PALM BEACH, FL – What could possibly be better than being the auctioneer of a generic, super premium .com domain name like Democracy.com? Having that same opportunity with it being covered by the New York Times.
That’s what’s happening with Democracy.com, a super premium generic domain name which is being offered for sale in a sealed bidding contest held by Heritage Auctions, which specializes in the sale of collectibles. A “sealed auction” is one in which none of the bidders will see the dollar amount of previous bids increasing the odds that competing bidders will offer more towards their absolute maximum bid.
The auction begins at $300,000 and closes at 5 p.m. on Oct. 25, 2019.
With an upcoming presidential election next year and campaigns already in full-swing of campaigning, there just might not be a better time to sell a premium domain name like Democracy.com, especially considering the current political turmoil in the air. According to PsychologyToday.com, there is “political polarization” dominating the global news arena. The country is deeply divided. We are inundated with a consistent flow of news, social media and questionable facts.
It mostly comes from a new “E-democracy” a 21st-century free-flow of information and communications through information technology where the use of the Internet allows interested citizens to better access information, which clearly makes an impact on consumer opinion and especially elections which are heavily influenced by social media (think Cambridge Analytica). Not to mention the “highly bent political machine“ said to be Google.
According to a Pew Research study, 62% of Americans get their news via social media. What they might not realize is that the news they see is heavily filtered on predefined interests creating an “echo chamber” of opinion. A whopping 93% of adults get at least some news online (either on mobile or desktop) according to Journalism.org.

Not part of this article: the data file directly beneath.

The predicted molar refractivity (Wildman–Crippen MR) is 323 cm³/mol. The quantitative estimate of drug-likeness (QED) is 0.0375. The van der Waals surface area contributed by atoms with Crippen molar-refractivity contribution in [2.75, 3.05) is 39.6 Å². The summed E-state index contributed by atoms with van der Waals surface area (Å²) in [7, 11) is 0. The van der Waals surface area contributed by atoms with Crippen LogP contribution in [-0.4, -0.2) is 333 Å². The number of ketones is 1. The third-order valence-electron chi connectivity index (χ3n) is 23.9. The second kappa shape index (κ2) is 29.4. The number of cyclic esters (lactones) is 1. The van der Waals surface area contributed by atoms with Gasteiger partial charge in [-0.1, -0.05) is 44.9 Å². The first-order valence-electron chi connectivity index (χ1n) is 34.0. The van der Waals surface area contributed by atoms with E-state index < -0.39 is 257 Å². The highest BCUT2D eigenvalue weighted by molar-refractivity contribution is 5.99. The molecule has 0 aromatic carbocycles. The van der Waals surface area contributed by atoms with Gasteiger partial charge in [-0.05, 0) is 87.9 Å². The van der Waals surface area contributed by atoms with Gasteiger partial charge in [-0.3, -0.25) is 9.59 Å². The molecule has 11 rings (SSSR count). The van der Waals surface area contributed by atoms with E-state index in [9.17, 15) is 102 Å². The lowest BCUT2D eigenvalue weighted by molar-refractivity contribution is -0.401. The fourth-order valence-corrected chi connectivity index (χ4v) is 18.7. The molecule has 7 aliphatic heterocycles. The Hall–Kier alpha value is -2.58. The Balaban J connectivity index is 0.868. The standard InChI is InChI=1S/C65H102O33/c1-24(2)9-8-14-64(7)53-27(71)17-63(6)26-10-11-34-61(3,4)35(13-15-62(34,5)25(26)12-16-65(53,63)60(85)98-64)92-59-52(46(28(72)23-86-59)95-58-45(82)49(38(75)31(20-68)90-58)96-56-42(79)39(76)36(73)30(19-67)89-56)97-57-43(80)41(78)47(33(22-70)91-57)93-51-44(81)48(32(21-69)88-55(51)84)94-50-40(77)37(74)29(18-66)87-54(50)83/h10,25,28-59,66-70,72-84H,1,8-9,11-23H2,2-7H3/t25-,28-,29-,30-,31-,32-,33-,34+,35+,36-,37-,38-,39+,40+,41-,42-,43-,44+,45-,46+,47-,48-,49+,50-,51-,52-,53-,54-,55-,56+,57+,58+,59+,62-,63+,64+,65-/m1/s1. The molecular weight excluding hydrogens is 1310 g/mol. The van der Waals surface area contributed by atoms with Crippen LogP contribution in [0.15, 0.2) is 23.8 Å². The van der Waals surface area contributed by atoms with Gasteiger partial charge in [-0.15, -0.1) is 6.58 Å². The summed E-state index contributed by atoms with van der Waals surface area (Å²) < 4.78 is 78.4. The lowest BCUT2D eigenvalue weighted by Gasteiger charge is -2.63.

What we see on Facebook is dictated by algorithms that decide what you see based on what you like and dislike, what you comment on and click on,” said SOJC Assistant Professor Nicole Dahmen, who researches and blogs about visual communication and social media in politics. “Rather than getting a diversity of perspectives that contribute to political discourse, we see an echo chamber.”
When Democracy.com was originally registered in the mid 1990s by an online business in Washington, D.C., it was intended to be used by the Democratic National Committee, but by 1998 that project was abandoned, and it wound up in the hands of Mr. John Carrieri, who majored in history and political science, and said that he planned to use the domain to “spread democracy,” turning the domain into an educational resource. 10 years latter due to a lack of getting anything together with the domain, he sold it to an undisclosed buyer.
By 2013, the site finally launched as a political website with the goal of creating a social network for candidates. Thousands signed up to the site, which was then being run by Talmage Cooley, an entrepreneur, who started leasing the domain name in 2012 and later convinced an investor to purchase the domain outright. Mr. Cooley, said he raised $4.5 million to put the social networking service together, but after struggling for years, the site just ran out of money in February.
“We just had to call it off and that was that,” he said.
Mr. Cooley and his investor, whom he did not name, will share in the proceeds from the auction.
The news that “Democracy” is for sale in America, will now continue to spread and circle through that “echo chamber” of the Internet until the auction closes on Oct. 25, and America finds its new influencer.
About The Author: John Colascione is Chief Executive Officer of Internet Marketing Services Inc. He specializes in Website Monetization, is a Google AdWords Certified Professional, authored a ‘how to’ book called ”Mastering Your Website‘, and is a key player in several Internet related businesses through his search engine strategy brand Searchen Networks®